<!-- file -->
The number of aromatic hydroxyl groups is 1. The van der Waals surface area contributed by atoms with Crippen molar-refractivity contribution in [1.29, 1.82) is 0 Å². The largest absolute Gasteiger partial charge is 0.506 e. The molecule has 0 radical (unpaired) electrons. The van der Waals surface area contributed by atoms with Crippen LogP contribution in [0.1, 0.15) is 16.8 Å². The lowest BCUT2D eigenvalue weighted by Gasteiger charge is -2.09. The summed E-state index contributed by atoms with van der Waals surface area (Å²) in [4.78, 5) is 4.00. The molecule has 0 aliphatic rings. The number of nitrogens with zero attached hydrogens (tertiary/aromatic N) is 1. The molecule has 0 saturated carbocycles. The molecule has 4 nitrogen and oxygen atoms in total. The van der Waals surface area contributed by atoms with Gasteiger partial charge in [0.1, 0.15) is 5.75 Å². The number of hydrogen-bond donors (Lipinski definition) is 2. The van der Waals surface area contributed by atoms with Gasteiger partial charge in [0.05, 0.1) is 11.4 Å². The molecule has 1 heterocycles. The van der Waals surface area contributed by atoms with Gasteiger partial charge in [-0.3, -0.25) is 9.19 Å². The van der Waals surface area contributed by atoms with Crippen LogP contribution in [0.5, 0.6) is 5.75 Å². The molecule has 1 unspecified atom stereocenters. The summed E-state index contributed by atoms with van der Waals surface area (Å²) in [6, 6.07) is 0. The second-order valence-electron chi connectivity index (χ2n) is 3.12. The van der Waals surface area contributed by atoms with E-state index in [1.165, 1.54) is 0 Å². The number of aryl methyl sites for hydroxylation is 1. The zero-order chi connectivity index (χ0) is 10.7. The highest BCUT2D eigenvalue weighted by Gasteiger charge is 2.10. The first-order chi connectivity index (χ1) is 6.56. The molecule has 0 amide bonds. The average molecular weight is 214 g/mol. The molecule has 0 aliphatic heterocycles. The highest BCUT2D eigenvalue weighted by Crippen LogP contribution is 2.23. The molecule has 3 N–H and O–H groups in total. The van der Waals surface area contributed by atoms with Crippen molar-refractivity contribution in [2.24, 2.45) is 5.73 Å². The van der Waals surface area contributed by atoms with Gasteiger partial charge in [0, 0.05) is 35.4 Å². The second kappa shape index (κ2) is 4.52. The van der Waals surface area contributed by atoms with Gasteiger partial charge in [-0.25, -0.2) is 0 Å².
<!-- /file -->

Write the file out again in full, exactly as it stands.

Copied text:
The number of aromatic hydroxyl groups is 1. The van der Waals surface area contributed by atoms with Crippen molar-refractivity contribution in [1.29, 1.82) is 0 Å². The largest absolute Gasteiger partial charge is 0.506 e. The molecule has 0 radical (unpaired) electrons. The van der Waals surface area contributed by atoms with Crippen LogP contribution in [0.1, 0.15) is 16.8 Å². The lowest BCUT2D eigenvalue weighted by Gasteiger charge is -2.09. The summed E-state index contributed by atoms with van der Waals surface area (Å²) in [4.78, 5) is 4.00. The molecule has 0 aliphatic rings. The number of nitrogens with zero attached hydrogens (tertiary/aromatic N) is 1. The molecule has 0 saturated carbocycles. The molecule has 4 nitrogen and oxygen atoms in total. The van der Waals surface area contributed by atoms with Gasteiger partial charge in [0.1, 0.15) is 5.75 Å². The number of hydrogen-bond donors (Lipinski definition) is 2. The van der Waals surface area contributed by atoms with Gasteiger partial charge in [0.05, 0.1) is 11.4 Å². The molecule has 1 heterocycles. The van der Waals surface area contributed by atoms with Gasteiger partial charge in [-0.3, -0.25) is 9.19 Å². The van der Waals surface area contributed by atoms with Crippen LogP contribution in [0.5, 0.6) is 5.75 Å². The molecule has 1 unspecified atom stereocenters. The summed E-state index contributed by atoms with van der Waals surface area (Å²) in [6, 6.07) is 0. The second-order valence-electron chi connectivity index (χ2n) is 3.12. The van der Waals surface area contributed by atoms with E-state index in [1.165, 1.54) is 0 Å². The number of aryl methyl sites for hydroxylation is 1. The zero-order chi connectivity index (χ0) is 10.7. The highest BCUT2D eigenvalue weighted by Gasteiger charge is 2.10. The first-order chi connectivity index (χ1) is 6.56. The molecule has 0 amide bonds. The average molecular weight is 214 g/mol. The molecule has 0 aliphatic heterocycles. The highest BCUT2D eigenvalue weighted by Crippen LogP contribution is 2.23. The molecule has 3 N–H and O–H groups in total. The van der Waals surface area contributed by atoms with Crippen molar-refractivity contribution in [2.24, 2.45) is 5.73 Å². The van der Waals surface area contributed by atoms with Gasteiger partial charge in [0, 0.05) is 35.4 Å². The second kappa shape index (κ2) is 4.52. The van der Waals surface area contributed by atoms with Gasteiger partial charge in [-0.25, -0.2) is 0 Å².